How to edit ringtones / system sounds
Update: Apple has provided a new way to create ringtones via GarageBand.
Read this article: How to create custom ringtones in GarageBand 4.1.1.
Creating ringtones is a pretty easy thing to do if you have a little patience. I will show you how
to do this using a free program called Audacity.
Step 1. Download Audacity here.
While you are at this page, download the LAME MP3 encoder. This will allow Audacity to export to
MP3 format. Once you've installed Audacity and started it you'll see this screen.
Now unzip the LAME MP3 encoder. You'll see there is a .dll file in the program
folder. Copy this file to the C:\Program Files\Audacity folder.
In Audacity, click "Edit" and select "Preferences".
Go to the "File Formats" tab. Go to the section labeled "MP3 Export Setup". Click on the "Find
You will then be prompted to locate the LAME encoder. Click "Yes".
Navigate to the lame_enc.dll file, which should be in your Audacity program folder. Highlight the
file and click "Open".
Back in the "MP3 Export Setup" section, you now have the ability to set the bit rate of the exported
MP3 by clicking on the "Bit Rate" drop down box. The default bit rate is 128 kbps. A higher
bit rate gives you higher quality at the expense of a larger file size, and vice-versa. A 128 kbps
bit rate takes up about 1 MB of space per minute. Click "OK" when done.
Now it's time to import the audio file that you want to make into a ringtone.
Click "File" then select "Open".
Navigate to the file you want to use, highlight it, and click "Open".
Audacity will give you a progress bar while it imports your file.
You will now see what your file's waveform looks like. The taller a particular section, the louder
that portion of the wave form. A flat line represents silence.
Zoom in on the waveform so you can better set the in and out points for editing. The CTRL and the 1
keys zoom in. Go to the "Selection Tool" in the top left of the program window.
This next part could take a lot of trial and error. Using the selection tool,
click in the waveform where you want your ringtone to start. A black line appears to mark the spot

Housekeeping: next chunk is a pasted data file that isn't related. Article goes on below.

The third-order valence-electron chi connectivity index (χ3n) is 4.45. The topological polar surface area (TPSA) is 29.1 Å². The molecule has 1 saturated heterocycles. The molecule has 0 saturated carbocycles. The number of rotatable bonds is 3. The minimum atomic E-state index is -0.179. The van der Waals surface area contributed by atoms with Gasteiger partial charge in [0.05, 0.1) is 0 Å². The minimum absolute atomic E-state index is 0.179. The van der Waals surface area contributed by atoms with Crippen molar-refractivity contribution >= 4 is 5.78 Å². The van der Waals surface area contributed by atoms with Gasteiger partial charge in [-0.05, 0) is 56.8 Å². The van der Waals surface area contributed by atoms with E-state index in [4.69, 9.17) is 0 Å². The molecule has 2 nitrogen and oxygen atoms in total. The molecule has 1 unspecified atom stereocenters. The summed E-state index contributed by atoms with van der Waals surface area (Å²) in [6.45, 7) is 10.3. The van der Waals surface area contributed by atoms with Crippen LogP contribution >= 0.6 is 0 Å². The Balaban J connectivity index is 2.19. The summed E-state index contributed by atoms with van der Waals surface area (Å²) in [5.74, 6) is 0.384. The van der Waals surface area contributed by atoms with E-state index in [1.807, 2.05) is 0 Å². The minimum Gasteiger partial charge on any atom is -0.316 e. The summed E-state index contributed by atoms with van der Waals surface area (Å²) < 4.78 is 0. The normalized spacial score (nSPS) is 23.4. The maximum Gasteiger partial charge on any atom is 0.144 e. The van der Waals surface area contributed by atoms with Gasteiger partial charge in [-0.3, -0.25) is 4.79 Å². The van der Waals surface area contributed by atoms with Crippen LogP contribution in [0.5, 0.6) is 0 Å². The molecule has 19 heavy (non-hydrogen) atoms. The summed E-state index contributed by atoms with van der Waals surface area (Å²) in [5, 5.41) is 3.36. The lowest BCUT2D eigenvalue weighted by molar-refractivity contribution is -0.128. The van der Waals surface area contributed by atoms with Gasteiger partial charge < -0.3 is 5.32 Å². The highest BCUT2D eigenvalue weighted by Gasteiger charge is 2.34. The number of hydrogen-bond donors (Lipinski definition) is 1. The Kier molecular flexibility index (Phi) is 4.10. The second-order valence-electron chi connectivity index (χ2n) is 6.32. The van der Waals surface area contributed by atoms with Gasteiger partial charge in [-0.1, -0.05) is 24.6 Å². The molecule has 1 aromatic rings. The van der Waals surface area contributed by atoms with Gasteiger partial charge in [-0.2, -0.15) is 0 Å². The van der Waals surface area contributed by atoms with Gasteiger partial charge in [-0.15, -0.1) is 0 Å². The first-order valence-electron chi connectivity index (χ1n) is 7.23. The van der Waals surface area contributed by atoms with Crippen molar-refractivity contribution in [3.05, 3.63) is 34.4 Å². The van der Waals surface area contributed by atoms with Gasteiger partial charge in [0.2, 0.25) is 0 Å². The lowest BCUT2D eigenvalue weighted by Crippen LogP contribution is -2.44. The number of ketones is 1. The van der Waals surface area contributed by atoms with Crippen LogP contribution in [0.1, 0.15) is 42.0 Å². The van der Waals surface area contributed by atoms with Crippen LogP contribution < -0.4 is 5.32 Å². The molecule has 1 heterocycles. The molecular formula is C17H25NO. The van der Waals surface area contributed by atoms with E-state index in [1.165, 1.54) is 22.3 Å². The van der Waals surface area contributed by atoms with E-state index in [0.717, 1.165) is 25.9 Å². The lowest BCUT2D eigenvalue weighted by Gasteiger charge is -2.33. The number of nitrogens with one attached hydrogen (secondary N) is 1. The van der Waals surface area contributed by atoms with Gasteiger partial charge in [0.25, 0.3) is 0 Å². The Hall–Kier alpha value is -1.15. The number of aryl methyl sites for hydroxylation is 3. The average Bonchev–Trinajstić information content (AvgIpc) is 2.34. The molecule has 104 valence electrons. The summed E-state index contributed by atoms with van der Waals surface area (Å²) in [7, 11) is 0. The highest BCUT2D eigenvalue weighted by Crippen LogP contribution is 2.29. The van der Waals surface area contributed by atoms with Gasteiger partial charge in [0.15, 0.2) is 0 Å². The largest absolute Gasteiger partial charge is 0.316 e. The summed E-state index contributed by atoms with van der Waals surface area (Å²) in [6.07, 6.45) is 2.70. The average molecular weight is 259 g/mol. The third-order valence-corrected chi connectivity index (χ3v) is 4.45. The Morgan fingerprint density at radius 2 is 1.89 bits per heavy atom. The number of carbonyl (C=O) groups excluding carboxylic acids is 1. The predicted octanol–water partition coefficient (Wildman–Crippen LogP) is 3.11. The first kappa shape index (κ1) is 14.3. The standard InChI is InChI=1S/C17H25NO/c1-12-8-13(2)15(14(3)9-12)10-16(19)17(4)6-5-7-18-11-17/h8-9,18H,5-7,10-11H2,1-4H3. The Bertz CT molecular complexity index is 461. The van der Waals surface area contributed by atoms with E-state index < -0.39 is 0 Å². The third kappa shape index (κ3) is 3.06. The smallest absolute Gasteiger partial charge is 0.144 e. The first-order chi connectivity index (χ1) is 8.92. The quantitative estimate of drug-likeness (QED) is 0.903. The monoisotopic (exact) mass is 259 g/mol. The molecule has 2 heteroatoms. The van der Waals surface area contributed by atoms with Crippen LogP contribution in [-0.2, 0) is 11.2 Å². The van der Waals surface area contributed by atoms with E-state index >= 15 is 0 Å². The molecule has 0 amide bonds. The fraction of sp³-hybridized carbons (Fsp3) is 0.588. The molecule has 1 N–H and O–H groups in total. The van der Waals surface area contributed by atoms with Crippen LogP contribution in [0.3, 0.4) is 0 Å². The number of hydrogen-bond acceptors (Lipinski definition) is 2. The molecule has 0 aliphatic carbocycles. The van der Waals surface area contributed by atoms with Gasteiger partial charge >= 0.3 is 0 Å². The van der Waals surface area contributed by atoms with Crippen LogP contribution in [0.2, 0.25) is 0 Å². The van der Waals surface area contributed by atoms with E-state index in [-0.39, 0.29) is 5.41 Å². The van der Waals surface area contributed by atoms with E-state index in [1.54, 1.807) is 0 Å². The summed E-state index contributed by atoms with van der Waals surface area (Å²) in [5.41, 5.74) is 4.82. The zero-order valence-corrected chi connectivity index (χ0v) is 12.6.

you clicked (around 8.5 in this picture).
Pressing the space bar will start playing the music file from the place where you clicked with the
selection tool. This is the in point of your ringtone. If it's not quite where you want it,
you can fine tune the in point using the left and right arrow keys, then use the spacebar to check
your in point. Once you have found the perfect in point, you need to delete everything to the left
of the in point. Move your mouse to the black line and a hand icon will appear. Click and drag to
the left and click the delete key to eliminate the unwanted part of the music file.
Now find your out point by using the selection tool. Click where you think it is.
Now click and drag to the right of your out point to delete everything that occurs after the out
point. Press the delete key to eliminate the unwanted part of the music file.
If you are making a loop (which I am), hold down the shift key and click on the Play button at the
top of the program, and it will play your selection back as a loop so you can hear if the edit
points you made are clean. Keep in mind, the iPhone will not play the loop back seamlessly. There
is a one second pause between rings.
If the ringtone sounds good, you're lucky you got it the first time. If it doesn't sound good, you
need to use the zoom in button and get up close and personal with the waveform. Then using trial and
error, drag and click and then delete to remove portions of the music until your edit point becomes
cleaner or unnoticeable. If you delete too much, use the undo feature.
Once you are satisfied, click "File", then select "Export as mp3".
For whatever reason I couldn't just use the mp3 file I saved from Audacity and directly upload it to
the iPhone. Since Audacity only allows for changes in bit rate, I decided to convert the mp3 into an
AAC in iTunes.
Import the mp3 into iTunes (you can just drag and drop it into the library).
Right click the mp3 and choose "Convert Selection to AAC".
Now just use WinSCP to upload the ringtone to /var/root/Library/Ringtones.
I'm sure someone will ask, so here is the loop I made.